After 3 Straight MVPs, Larry Bird Said the Boston Celtics’ Continued Success Hinged on 1 Player — and It Wasn’t Him
Larry Bird proved to be the best NBA player in the mid-1980s, winning three straight MVPs between 1984-86. The Boston Celtics star also guided his team to four straight NBA Finals appearances from 1984-87, winning in ’84 and ’86. After winning his third consecutive MVP, Bird said he believed if the aging Celtics wanted to continue their winning ways, their success hinged on one player.
Larry Bird and the Boston Celtics grew up and grew old together
Bird made his NBA debut during the 1979-80 season, one year before Kevin McHale and Robert Parish joined him in Boston. The trio made up arguably the best frontcourt in NBA history, winning three titles together. It didn’t take long for the three to gel as they were crowned champions their first year together.
The three played together through the 1991-92 season as a bad back forced Bird into retirement after that year. In the 10-plus years they played together, Bird, Parish, and McHale dominated. As the seasons wore on, however, they may have been overused as their bench was typically thin.
Bird has gone on record as saying he would put his Celtics 1985-86 championship team up against any team. The frontcourt was joined by Dennis Johnson and Danny Ainge, giving them four future Hall of Famers in the starting lineup (Ainge being the lone non HOFer).
Injuries got the best of Bird as his career wound down. He underwent surgery on both heels during the 1988-89 season that saw him play just six regular-season games. He was plagued by bone chips in his elbow and then the back injury that eventually ended his career.
After snagging his third consecutive MVP, Larry Bird said the Celtics’ continued success revolved around one player
Bird knew he, McHale, and Parish couldn’t keep logging the minutes they were playing. The next year, six of the Celtics’ top eight players would be 30 years or older, including Bird. They were already the NBA’s oldest team during their latest championship run.
Just moments after knocking off the Houston Rockets in Game 6 of the 1986 NBA Finals, Bird was hungry for another championship.
“My goal is to win as many championships as possible,” Bird said then, per United Press International. “This team is one of the greatest, if not the greatest, I’ve ever been associated with especially over the long season. They just continued to produce, day in and day out.”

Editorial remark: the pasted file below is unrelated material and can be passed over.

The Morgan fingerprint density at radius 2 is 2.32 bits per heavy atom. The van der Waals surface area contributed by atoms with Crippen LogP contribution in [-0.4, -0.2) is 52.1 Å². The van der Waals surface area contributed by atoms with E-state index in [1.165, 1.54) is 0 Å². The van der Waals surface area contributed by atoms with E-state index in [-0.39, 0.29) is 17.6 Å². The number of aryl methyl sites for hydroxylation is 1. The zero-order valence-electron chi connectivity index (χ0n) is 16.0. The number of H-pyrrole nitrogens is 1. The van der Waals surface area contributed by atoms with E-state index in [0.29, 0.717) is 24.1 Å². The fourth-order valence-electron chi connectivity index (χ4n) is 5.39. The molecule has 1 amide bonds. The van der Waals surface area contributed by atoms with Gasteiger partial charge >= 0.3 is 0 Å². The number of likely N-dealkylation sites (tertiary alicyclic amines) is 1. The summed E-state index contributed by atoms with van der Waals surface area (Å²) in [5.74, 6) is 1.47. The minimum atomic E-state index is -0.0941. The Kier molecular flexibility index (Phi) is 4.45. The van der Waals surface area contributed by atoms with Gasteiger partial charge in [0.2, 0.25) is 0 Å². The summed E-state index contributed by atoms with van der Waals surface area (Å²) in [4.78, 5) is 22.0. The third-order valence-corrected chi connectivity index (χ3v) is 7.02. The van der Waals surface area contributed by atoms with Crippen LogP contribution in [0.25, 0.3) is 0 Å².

Bird then went on to say that for the team to keep winning, the Celtics needed a strong contribution from one particular player.
“The success of this team depends upon how healthy Bill Walton is,” Bird said. “If he stays healthy, we’ll continue to be successful.”
Bill Walton provided the Celtics with a spark in ’86 but couldn’t stay healthy in ’87
Walton joined the Celtics for the 1985-86 championship run via trade after spending 11 years in the NBA. He missed three of those seasons completely, however, while battling a foot injury.
In his first year with Boston, he played 80 games, averaging 19.3 minutes off the bench. He put up 7.6 points and 6.8 rebounds as the Celtics’ biggest contributor among the reserves.
The following season was a different story.
Injuries continued to play the Celtics’ big man, limiting him to 10 regular-season games. He did manage to return for the playoffs but played sporadically.
The Celtics reached the NBA Finals in 1987, where the Lakers closed them out in six games. Walton was highly ineffective in the series. He played five of the six games, netting a total of 29 minutes while scoring six points.
Bird was right. Had Walton been healthy during that 1986-87 season, the Celtics may have hung another championship banner.